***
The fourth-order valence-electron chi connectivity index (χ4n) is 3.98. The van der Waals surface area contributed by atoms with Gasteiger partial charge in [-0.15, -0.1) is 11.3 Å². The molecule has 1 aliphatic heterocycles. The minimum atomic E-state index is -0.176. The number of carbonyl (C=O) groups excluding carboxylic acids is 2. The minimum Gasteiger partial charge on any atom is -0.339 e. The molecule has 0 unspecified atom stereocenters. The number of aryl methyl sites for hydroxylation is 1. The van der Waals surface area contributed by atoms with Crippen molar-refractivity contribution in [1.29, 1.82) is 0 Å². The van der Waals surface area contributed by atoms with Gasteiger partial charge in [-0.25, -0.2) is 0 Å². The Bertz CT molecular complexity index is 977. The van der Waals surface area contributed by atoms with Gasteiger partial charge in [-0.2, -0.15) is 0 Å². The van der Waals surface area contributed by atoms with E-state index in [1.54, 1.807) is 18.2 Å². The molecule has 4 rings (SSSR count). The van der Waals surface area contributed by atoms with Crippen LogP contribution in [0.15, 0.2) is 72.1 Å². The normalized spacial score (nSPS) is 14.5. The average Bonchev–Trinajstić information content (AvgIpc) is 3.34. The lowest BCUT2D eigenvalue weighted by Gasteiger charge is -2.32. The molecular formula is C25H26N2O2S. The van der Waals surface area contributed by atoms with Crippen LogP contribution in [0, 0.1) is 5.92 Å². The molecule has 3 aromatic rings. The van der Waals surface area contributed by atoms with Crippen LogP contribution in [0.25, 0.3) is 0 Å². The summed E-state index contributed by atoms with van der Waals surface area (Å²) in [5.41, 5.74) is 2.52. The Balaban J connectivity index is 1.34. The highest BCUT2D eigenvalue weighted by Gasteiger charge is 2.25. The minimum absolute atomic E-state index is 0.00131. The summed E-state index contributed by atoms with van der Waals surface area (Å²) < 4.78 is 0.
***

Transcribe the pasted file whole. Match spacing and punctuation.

The fourth-order valence-electron chi connectivity index (χ4n) is 3.98. The van der Waals surface area contributed by atoms with Gasteiger partial charge in [-0.15, -0.1) is 11.3 Å². The molecule has 1 aliphatic heterocycles. The minimum atomic E-state index is -0.176. The number of carbonyl (C=O) groups excluding carboxylic acids is 2. The minimum Gasteiger partial charge on any atom is -0.339 e. The molecule has 0 unspecified atom stereocenters. The number of aryl methyl sites for hydroxylation is 1. The van der Waals surface area contributed by atoms with Crippen molar-refractivity contribution in [1.29, 1.82) is 0 Å². The van der Waals surface area contributed by atoms with Gasteiger partial charge in [-0.25, -0.2) is 0 Å². The Bertz CT molecular complexity index is 977. The van der Waals surface area contributed by atoms with Gasteiger partial charge in [-0.2, -0.15) is 0 Å². The van der Waals surface area contributed by atoms with E-state index in [1.54, 1.807) is 18.2 Å². The molecule has 4 rings (SSSR count). The van der Waals surface area contributed by atoms with Crippen LogP contribution in [0.15, 0.2) is 72.1 Å². The normalized spacial score (nSPS) is 14.5. The average Bonchev–Trinajstić information content (AvgIpc) is 3.34. The lowest BCUT2D eigenvalue weighted by Gasteiger charge is -2.32. The molecular formula is C25H26N2O2S. The van der Waals surface area contributed by atoms with Crippen LogP contribution in [0, 0.1) is 5.92 Å². The molecule has 3 aromatic rings. The van der Waals surface area contributed by atoms with Crippen LogP contribution in [0.25, 0.3) is 0 Å². The summed E-state index contributed by atoms with van der Waals surface area (Å²) in [5.41, 5.74) is 2.52. The Balaban J connectivity index is 1.34. The highest BCUT2D eigenvalue weighted by Gasteiger charge is 2.25. The minimum absolute atomic E-state index is 0.00131. The summed E-state index contributed by atoms with van der Waals surface area (Å²) < 4.78 is 0.